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Volume 20, Issue8September 2007

Presidential Column

John Cacioppo
John Cacioppo
University of Chicago
APS President 2007 - 2008
All columns

In this Issue:
Psychology is a Hub Science

About the Observer

Published 6 times per year by the Association for Psychological Science, the Observer educates and informs on matters affecting the research, academic, and applied disciplines of psychology; promotes the scientific values of APS members; reports on issues of international interest to the psychological science community; and provides a vehicle for the dissemination on information about APS.

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Up Front


  • Psychology is a Hub Science

    In an issue of the magazine Scientific American, the editors observed that “whenever we run articles on social topics, some readers protest that we should stick to ‘real’ science” (The Peculiar Institution, 2002, p. 8). You and I are confident about the scientific stature of psychology, but who in APS hasn’t felt the icy skepticism of a fellow traveler on a flight after you respond to the question, “What is your occupation?” You may therefore be pleasantly surprised by a scientometric study entitled “Mapping the Backbone of Science” (Boyack, Klavans, & Borner, 2005).1 The article is must reading for deans who oversee scientific psychology departments. I will explain why shortly. But first, some background. In the Middle Ages, theology and philosophy were a dynamic duo of hub disciplines around which the other sciences were organized.

APS Spotlight


  • Bringing Science to Society

    Scientific advances seem to be emerging faster than ever before. Today, we can see brain functioning with neuroimaging, and we can measure attitudes that people are not even aware of with implicit association tests. With this knowledge comes even greater risk of scientific findings being misunderstood, distorted, or simply ignored by the public. To avoid this, we ask: How can we best translate scientific findings to the public so that they are understood and not misused? Equally important, how can we get the public to listen to credible scientific data when it conflicts with their core values or deeply-held assumptions?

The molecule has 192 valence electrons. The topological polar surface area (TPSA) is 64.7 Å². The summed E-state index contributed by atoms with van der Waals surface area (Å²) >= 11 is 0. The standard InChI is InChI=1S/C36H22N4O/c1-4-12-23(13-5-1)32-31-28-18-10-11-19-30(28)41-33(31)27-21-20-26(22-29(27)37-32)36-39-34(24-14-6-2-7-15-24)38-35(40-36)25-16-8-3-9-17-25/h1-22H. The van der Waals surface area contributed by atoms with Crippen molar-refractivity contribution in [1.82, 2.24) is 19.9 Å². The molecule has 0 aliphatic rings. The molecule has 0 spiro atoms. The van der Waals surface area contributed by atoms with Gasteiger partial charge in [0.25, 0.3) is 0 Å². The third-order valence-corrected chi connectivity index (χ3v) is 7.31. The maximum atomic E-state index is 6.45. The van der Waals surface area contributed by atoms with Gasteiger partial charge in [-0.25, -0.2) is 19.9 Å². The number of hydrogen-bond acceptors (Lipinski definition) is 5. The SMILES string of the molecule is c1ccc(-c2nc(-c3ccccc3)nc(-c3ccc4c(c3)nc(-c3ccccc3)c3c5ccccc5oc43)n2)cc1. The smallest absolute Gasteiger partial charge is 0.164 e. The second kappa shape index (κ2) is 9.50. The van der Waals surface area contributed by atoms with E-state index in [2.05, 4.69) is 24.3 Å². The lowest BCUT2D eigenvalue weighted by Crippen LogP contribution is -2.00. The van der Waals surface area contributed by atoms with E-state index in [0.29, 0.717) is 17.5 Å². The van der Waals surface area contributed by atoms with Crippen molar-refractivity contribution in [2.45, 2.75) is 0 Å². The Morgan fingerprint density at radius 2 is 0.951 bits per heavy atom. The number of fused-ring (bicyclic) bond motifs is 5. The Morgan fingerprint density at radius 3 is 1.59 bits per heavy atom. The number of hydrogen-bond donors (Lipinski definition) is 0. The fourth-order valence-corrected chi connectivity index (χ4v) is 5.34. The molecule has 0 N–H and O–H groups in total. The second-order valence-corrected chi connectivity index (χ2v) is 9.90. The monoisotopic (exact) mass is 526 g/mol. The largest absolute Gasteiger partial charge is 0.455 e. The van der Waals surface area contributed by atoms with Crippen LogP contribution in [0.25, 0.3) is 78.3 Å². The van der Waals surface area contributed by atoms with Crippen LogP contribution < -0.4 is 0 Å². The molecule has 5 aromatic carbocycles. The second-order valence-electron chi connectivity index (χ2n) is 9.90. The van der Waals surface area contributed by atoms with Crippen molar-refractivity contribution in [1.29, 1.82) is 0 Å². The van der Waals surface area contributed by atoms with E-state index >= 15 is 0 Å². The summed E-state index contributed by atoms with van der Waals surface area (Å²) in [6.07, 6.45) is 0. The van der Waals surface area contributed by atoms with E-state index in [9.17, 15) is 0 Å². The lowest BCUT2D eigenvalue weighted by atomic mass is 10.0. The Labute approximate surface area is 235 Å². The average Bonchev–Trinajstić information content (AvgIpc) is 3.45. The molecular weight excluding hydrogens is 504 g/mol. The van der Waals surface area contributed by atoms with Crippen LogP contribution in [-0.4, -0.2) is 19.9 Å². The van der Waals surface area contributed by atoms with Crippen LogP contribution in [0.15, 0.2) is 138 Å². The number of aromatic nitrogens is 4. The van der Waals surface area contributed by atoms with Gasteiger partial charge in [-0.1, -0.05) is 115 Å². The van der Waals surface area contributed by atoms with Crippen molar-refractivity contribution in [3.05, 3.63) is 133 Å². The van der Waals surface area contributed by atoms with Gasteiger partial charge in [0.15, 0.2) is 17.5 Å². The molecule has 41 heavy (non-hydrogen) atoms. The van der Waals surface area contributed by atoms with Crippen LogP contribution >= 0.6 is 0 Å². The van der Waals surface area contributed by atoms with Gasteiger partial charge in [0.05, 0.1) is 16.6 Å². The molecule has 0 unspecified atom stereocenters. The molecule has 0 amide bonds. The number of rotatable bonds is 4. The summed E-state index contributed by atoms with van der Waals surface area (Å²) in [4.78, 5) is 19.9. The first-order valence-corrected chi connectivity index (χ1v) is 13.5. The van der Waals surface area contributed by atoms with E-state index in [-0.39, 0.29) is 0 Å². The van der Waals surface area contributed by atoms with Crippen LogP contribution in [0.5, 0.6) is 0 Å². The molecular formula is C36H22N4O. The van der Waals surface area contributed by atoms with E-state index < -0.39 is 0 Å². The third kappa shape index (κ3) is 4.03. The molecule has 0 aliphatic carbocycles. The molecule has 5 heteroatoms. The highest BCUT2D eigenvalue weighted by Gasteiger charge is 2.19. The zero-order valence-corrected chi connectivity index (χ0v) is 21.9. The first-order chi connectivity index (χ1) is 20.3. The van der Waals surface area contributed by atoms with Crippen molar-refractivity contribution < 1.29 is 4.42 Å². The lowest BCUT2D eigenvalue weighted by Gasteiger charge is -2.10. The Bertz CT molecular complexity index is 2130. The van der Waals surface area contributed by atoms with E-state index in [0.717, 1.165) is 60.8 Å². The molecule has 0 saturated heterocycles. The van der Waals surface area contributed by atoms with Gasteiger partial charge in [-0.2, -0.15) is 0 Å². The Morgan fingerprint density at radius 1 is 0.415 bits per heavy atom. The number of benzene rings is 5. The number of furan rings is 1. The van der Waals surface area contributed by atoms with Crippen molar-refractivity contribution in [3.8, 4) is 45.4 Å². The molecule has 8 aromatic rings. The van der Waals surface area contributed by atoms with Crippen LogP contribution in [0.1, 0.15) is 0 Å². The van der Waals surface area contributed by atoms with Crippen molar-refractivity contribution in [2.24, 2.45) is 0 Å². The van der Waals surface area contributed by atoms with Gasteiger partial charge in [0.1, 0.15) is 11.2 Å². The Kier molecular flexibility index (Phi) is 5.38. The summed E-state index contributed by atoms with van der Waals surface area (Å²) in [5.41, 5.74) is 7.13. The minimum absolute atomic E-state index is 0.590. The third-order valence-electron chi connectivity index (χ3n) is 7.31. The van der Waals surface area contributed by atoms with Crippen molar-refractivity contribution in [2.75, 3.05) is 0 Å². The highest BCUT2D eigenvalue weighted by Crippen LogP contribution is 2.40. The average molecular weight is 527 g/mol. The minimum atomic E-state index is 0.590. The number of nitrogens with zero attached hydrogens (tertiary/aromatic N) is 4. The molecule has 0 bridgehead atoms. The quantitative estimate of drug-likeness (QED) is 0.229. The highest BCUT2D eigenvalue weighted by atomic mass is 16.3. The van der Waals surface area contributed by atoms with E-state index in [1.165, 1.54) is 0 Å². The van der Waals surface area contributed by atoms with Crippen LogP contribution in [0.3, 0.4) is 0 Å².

• Some Enchanted Meeting…

    One of the two questions we are asked most frequently, especially by those who know that Sam has been at Princeton for most of his academic life and that Kay was at Purdue University when we got together, is “How did you two meet?” The answer lies in academic rather than geographical space. In 1983, Kay was chair of the APA Publications Board, and Sam was editor of Journal of Experimental Psychology (JEP): General and Chair of the APA Council of Editors. The setting was hardly romantic: a meeting of the Publications Board in Washington, DC, where the burning issue of the moment was whether APA journals should be printed on acid-free paper.

  • Champions of Psychology: Linda Woolf, Webster University